A native of Cloona, County Sligo and a member of the Congregation of Jesus and Mary, McGowan oversees a Catholic mission in the parish of Bariga, located in Lagos, one of the world’s largest, poorest cities with a population approaching 18 million people.
The Boston connection comes through her brother Bill McGowan, a veteran leader in the Irish Massachusetts community who has been active on the grass roots level for almost 40 years.
He helped initiate the Donnelly Visa campaign back in the 1980s and is a generous supporter of local fundraisers for local Irish families.
Since 1997, Bill and his wife Bridget have organized an annual fundraiser for the African mission, relying on the generosity of Irish immigrants – tradesmen, blue collar workers and small business owners that make up the heart of Boston’s Irish community.
To date they have raised over half a million dollars for the mission.
The money raised in Boston “accomplishes miracles in a country like Nigeria,” says McGowan from his office in Quincy, where he runs McTaxes, a bookkeeping and income tax service. His wife Bridget owns the Dupont Insurance Agency nearby.
When Sister Jo, as she is known, arrived in Lagos in 1992, the parish was afflicted by poverty, crime, abuse and neglect, and there were 400 children to educate.
The school was in ruins, and there was no electricity or running water. Her first project was to restore the building and get the utilities hooked up.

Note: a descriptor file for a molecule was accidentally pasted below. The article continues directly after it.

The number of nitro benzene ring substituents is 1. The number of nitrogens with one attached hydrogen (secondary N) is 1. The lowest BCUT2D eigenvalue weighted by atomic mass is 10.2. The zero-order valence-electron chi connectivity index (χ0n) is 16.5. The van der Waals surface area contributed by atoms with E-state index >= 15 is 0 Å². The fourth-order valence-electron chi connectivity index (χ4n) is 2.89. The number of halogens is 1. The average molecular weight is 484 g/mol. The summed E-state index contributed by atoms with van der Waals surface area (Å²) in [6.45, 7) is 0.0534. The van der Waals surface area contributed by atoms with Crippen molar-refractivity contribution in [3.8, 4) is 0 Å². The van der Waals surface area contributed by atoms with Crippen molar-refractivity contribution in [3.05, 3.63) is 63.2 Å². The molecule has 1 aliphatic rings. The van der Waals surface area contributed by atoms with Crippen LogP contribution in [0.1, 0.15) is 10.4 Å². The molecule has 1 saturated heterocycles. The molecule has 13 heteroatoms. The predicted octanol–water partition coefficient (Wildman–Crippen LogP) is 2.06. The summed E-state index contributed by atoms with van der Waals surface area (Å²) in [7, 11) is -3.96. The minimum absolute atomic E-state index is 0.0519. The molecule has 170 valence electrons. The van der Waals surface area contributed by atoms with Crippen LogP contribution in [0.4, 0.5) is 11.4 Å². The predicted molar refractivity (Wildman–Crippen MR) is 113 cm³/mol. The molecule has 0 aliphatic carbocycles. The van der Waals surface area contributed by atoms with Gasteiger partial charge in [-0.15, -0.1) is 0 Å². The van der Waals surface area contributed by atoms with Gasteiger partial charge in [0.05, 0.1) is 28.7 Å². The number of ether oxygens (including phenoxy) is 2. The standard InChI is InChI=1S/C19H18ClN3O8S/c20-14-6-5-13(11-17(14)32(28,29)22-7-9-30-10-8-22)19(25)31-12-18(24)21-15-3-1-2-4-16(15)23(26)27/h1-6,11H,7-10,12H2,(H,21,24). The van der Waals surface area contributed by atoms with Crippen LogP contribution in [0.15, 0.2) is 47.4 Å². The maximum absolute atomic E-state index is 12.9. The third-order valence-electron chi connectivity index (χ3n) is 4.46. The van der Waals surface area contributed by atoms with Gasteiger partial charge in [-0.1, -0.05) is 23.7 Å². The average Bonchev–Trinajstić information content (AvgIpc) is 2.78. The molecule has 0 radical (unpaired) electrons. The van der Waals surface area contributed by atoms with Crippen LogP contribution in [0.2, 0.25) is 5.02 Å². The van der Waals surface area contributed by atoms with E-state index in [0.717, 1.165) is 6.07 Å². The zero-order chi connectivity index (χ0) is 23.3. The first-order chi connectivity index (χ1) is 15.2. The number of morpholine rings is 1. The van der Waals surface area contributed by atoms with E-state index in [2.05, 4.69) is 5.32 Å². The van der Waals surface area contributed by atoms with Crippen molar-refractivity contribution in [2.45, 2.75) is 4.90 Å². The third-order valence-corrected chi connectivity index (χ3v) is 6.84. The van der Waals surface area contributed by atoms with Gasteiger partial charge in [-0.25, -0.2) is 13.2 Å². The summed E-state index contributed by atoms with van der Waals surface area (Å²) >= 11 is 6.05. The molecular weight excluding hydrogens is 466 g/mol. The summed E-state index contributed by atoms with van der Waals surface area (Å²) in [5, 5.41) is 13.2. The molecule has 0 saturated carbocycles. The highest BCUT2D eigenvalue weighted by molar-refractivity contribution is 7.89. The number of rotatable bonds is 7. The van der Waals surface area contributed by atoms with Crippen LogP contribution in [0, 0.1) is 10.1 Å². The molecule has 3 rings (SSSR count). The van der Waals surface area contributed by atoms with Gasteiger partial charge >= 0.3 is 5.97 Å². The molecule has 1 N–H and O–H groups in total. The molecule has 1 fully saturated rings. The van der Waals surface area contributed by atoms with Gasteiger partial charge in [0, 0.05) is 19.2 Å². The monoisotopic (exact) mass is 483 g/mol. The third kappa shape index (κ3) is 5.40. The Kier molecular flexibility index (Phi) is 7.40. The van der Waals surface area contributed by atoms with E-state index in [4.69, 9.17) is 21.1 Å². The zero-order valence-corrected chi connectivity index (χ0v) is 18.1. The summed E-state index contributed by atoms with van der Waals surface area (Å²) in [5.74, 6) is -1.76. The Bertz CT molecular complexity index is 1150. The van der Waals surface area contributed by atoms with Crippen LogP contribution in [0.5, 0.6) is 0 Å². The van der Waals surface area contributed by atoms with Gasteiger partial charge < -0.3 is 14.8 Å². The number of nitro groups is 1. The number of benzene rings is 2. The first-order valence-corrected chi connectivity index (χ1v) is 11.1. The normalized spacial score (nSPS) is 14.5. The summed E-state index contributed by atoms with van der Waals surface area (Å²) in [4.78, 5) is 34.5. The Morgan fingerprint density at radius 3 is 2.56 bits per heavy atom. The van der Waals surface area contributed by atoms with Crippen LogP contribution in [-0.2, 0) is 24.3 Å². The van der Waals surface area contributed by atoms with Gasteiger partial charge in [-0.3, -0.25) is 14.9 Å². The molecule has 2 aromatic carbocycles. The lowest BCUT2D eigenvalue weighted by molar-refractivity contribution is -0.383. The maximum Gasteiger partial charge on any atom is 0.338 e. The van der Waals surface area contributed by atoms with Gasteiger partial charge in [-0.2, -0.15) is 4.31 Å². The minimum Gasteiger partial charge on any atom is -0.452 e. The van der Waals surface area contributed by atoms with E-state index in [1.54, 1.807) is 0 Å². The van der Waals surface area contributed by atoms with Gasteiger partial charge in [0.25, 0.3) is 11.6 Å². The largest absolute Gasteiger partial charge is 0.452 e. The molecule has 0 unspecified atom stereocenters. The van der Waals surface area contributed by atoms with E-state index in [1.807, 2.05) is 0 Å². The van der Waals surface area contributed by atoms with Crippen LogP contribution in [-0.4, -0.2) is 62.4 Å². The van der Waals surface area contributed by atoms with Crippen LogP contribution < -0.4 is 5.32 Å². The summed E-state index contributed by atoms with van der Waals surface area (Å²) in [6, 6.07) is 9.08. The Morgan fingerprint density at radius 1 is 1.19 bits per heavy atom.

Today, the parish has been turned into a thriving educational oasis, where over 1,200 children are educated, fed and cared for on a daily basis. There is a brand new school, with programs for the handicapped, self-help programs and counseling for children and adults.
Indeed, the new school houses 32 classrooms, a new library with over 5,000 books, and a day care center. The Boston money has helped purchase a photocopying machine and computers for the classrooms.
Many of her students have been trained to become teachers at the school, and some have found their vocation to enter the convent. English is the spoken language, but the nuns also teach French and Yoruba, a dialect in West Africa with more than 20 million speakers.
It’s been a miraculous turn-around that speaks to the dedication of Irish missionaries, but Sister Jo is quick to acknowledge that it won’t have been possible without Boston’s Irish community.
“The joy and hope you share with these, our poor suffering ones, should be a great source of great consolation to you,” she wrote to the committee last year.
Bill McGowan is proud of his sister for her accomplishments but also her courage. Her mission was interrupted, but not deterred, in 1995, when she was diagnosed with lymphoma cancer and had to return to Ireland for nine months for chemotherapy. She made a complete recovery from the cancer.
Her dedication to helping the poor goes back nearly half a century.
Born Hannah Josephine McGowan, she was the eighth of eleven children. She entered the convent in 1960, taking the name Goretti in honor of the Italian saint.
She began her teaching career at the primary school in Crossmolina. In 1979 she was sent by her order to join a missionary effort in New Zealand, where she became principal of St. Patrick’s primary school in Wainuiomata. Sister Jo spent twelve years there, before returning to Crossmolina for a year.
The 10th annual fundraiser in support of the mission is scheduled for this Saturday, October 20, from 7:00 p.m. to midnight at Florian Hall in Dorchester. Music is being provided by the Dennis Curtin Band, Irish step dancing by Maureen O’Leary and the Green School of Dancing
Sister Jo, who has also built a new school in the nearby village of Ifeoma, is in Boston for the event to proudly show photographs of her children and evidence of the great work being done in Lagos – with help from Boston’s Irish.
For more information, call (617)376-3252.